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Environment

Study shows that Trump’s new “Affordable Clean Energy” rule will lead to more CO2 emissions, not fewer

CCSM4 rcp85 global temperature change spiral
This animated spiral portrays the simulated changes in the global average monthly air temperature from 1850 through the present relative to 1850-1900, and then where they are projected to head if we do nothing to reduce emissions of carbon dioxide. (Source: Jay Alder, USGS)

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The Trump administration has rolled back Obama-era climate change rules in an effort to save coal-fired electric power plants in the United States.

The action comes in the form of the “Affordable Clean Energy rule,” which Environmental Protection Administration head Andrew Wheeler signed today.

Unfortunately, research shows that “clean energy” is the opposite of what this rule will produce.

A story today in the Washington Post summarizes the new plan this way:

Unlike the Obama administration’s 2015 Clean Power Plan, the new rule does not set specific greenhouse gas emissions cuts for each state. Instead, it allows state regulators to determine how utilities can improve efficiency and will not force companies to switch from coal to lower-carbon energy sources.

The Trump Administration claims the plan is intended to cut emissions 35 percent below 2005 levels by the end of the next decade. But research published last April in the journal Environmental Research Letters shows that over the long run, it is likely to lead to increased emissions.

According to the study’s authors, that’s the result of a “rebound phenomenon”: Thanks to the efficiency improvements anticipated by the ACE plan, coal plants will operate more frequently, and for longer periods of time. That, in turn, will lead to increased CO2 emissions by 2050 compared to what would happen if there were no rule in place at all.

Moreover, the researchers found that, compared to no policy, by 2030 the new rule will increase sulfur dioxide pollution from coal-fired power in 19 states, and nitrogen oxide pollution in 20 states plus the District of Columbia. This will have negative impacts on human health.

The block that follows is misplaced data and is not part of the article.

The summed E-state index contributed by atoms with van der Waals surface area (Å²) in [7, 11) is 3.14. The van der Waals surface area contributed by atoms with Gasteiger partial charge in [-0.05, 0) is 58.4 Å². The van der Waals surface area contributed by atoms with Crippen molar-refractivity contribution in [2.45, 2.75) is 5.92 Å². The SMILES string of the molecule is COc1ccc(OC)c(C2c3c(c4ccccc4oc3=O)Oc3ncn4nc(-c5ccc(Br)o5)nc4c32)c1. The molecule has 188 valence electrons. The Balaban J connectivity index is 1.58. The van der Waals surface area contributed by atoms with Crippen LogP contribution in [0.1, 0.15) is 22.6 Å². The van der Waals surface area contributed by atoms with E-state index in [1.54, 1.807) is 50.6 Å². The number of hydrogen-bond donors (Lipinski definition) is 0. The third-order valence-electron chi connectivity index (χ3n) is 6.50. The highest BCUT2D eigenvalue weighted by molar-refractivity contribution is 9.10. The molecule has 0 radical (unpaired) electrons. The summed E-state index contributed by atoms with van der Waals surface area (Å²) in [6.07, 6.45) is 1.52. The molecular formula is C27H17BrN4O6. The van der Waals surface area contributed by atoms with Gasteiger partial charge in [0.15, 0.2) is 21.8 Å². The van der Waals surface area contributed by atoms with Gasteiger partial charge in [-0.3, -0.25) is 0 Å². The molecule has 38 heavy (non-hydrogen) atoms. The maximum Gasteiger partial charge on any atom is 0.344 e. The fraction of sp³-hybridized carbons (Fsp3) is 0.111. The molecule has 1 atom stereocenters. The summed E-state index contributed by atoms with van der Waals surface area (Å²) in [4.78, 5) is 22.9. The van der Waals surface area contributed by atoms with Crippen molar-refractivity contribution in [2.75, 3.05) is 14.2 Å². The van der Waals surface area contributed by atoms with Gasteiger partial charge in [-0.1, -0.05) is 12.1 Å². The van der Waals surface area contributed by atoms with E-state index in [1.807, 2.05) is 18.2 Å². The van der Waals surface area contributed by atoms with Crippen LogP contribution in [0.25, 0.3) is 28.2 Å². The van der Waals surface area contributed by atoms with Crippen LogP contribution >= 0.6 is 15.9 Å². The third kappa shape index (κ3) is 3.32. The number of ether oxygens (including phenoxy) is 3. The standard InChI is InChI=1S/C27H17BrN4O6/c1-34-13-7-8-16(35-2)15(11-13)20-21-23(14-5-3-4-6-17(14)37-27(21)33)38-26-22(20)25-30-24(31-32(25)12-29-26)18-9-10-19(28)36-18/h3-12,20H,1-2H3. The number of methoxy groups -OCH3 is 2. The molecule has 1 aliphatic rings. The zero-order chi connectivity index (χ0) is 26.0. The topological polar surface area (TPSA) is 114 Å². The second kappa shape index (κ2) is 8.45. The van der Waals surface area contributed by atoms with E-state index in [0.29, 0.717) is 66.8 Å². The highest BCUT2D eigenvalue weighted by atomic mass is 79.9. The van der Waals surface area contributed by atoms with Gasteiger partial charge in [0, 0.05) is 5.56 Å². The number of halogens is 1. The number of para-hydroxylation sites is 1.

“The key takeaway is that ACE is a free pass for carbon emissions,” says Kathleen F. Lambert, a study co-author and Senior Advisor at Harvard’s Center for Climate, Health and the Global Environment.

co2 data mlo anngr
The trend of carbon dioxide concentration in the atmosphere as measured on Mauna Loa in Hawaii. The growth rate of CO2 has been accelerating. (Source: NOAA/Scripps Institute of Oceanography)

Carbon dioxide concentrations have been increasing every year — and the rate of increase has been accelerating, as the graphic above shows.

In the 1960s, CO2 as measured on Hawaii’s Mauna Loa increased at a rate of about 0.8 ppm per year. In the 1980s and 1990s, it was 1.5 ppm year. Now, CO2 is increasing at a rate that exceeds 2 ppm per year.

The culprit: Increasing emissions of CO2.

Here’s a summary of the study investigating the likely impact of Trump’s ACE rule, as described in a Harvard release:

  • At the national level, CO

    2

     emissions are projected by the EPA to be 0.8% (14 million short tons) lower in 2030 but 0.6% (11 million short tons) higher in 2050 under ACE compared to no policy.

  • At the state level, CO

    emissions from the power sector are expected to increase by up to 8.7% in 18 states and D.C., under ACE compared to no policy in 2030.

  • At the plant level, CO

    2

     emissions are projected to increase at 28% of the regulated coal-fired power plants under ACE compared to no policy in 2030.

  • Increased generation from coal-fired power plants accounts for the increase in emissions in 14 of the 18 states. Increased natural gas emissions are responsible for the increase in emissions in the remaining four states and D.C.

  • National sulfur dioxide emissions are projected by EPA to be 0.7% lower, and nitrogen oxide emissions are estimated to be 1% lower under ACE compared to no policy in 2030.

  • At the state level, emissions of sulfur dioxide are projected to increase by up to 148% in 19 states, and nitrogen oxide emissions are estimated to increase by up to 9% in 20 states and D.C. under ACE compared to no policy in 2030.

  • Compared to the Clean Power Plan, national CO

    2

     emissions are projected by the EPA to be 3.5% higher, sulfur dioxide emissions are projected to be 6% higher, and nitrogen oxide emissions are expected to be 5% higher under ACE in 2030.

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